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Research Papers

Efficient Collision Detection Method for Flexure Mechanisms Comprising Deflected Leafsprings

[+] Author and Article Information
M. Naves

Chair of Precision Engineering,
University of Twente,
P.O. Box: 217,
Enschede 7500 AE, The Netherlands
e-mail: m.naves@utwente.nl

R. G. K. M. Aarts

Chair of Structural Dynamics,
Acoustics & Control,
University of Twente,
P.O. Box: 217,
Enschede 7500 AE, The Netherlands
e-mail: r.g.k.m.aarts@utwente.nl

D. M. Brouwer

Chair of Precision Engineering,
University of Twente,
P.O. Box: 217,
Enschede 7500 AE, The Netherlands
e-mail: d.m.brouwer@utwente.nl

Contributed by the Mechanisms and Robotics Committee of ASME for publication in the JOURNAL OF MECHANISMS AND ROBOTICS. Manuscript received February 20, 2018; final manuscript received September 10, 2018; published online October 1, 2018. Assoc. Editor: James J. Joo.

J. Mechanisms Robotics 10(6), 061012 (Oct 01, 2018) (7 pages) Paper No: JMR-18-1047; doi: 10.1115/1.4041484 History: Received February 20, 2018; Revised September 10, 2018

When designing and optimizing spatial flexure mechanisms, it is hard to predict collision due to 3D motion and large deformations, which compromises the utilization of spatial freedom. A computationally efficient collision test is desirable to assure that feasible mechanism designs are found when algorithmically optimizing the shape of elastic mechanisms, which are prone to collision. In this paper, a method is presented to test for collision specifically suited for flexure mechanisms by taking advantage of the typical slender aspect ratio and shape of the elastic members. Hereby, an efficient collision test is obtained that allows for the computation of a quantitative value for the severeness of collision. This value can then be used to efficiently converge to collision free solutions without excluding good mechanism designs leading to improved mechanisms, which utilize the maximum spatial design freedom.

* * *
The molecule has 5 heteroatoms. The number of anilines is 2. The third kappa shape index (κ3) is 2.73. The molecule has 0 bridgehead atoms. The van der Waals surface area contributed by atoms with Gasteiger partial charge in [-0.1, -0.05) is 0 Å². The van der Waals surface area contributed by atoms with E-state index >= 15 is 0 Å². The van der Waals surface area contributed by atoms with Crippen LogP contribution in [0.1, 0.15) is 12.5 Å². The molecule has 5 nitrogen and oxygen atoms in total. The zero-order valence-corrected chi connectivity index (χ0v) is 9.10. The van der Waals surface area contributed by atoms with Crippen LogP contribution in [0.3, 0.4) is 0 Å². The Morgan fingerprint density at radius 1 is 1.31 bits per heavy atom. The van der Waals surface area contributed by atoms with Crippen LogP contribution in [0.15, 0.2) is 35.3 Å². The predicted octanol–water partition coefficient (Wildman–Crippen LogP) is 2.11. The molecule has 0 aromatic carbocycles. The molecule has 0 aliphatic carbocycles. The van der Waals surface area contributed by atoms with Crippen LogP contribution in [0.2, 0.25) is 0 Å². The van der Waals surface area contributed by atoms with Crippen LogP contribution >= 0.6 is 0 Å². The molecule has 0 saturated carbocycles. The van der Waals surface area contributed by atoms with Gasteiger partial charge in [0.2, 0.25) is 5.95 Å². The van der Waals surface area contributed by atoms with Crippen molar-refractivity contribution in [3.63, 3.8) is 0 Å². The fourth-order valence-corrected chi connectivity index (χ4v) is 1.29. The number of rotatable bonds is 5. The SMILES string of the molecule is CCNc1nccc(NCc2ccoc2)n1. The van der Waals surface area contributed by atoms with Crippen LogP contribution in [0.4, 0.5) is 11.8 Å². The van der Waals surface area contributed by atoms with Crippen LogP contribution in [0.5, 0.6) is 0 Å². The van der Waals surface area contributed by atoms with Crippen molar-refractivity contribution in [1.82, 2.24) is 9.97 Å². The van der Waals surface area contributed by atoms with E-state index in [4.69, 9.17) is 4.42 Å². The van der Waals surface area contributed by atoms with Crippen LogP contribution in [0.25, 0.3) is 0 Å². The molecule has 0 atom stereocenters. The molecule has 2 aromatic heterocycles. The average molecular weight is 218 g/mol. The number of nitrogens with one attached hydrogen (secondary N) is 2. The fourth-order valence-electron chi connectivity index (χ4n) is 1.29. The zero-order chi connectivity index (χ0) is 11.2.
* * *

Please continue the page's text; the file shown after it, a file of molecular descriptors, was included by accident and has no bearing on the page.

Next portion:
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References

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Figures

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Fig. 1

Geometrical reduction of two leafsprings: (a) original geometry and (b) simplified geometry consisting of six flat surfaces

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Fig. 2

Schematic representation of bounding box alignment for two flat surfaces: (a) bounding boxes aligned with global axis (x, y, z) and (b) oriented bounding boxes aligned with local axis (x¯, y¯, z¯)

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Fig. 3

Schematic illustration of the directional vectors of surfaces A and B. Note: vector An is hidden behind surface A.

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Fig. 4

Scalar projection of vertices B0, B1, B2, and B3 on line A0A1↔

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Fig. 5

Line of intersection between surface A and B with Ap and Bp perpendicular to the line of intersection

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Fig. 6

Intersecting points between the line of intersection and the outer ribs of surface A

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Fig. 7

Relative position of the intersecting points with line of intersection

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Fig. 8

Parameterized model of the cylindrical torsion spring with height h (in mm) and total rotation angle of the undeformed curved leafsprings n (in deg). The width b and thickness t of the leafsprings are fixed to 10 mm and 2 mm, respectively.

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Fig. 9

Deflected state of a torsion spring with each leafspring modeled with 12 flexible beam elements. The deflected state is given for design parameter settings n=360 deg and h=50 mm which just avoids collision at (a) −90 deg deflection and (b) +90 deg deflection.

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Fig. 10

Summed penetration depth as function of design parameters n and h

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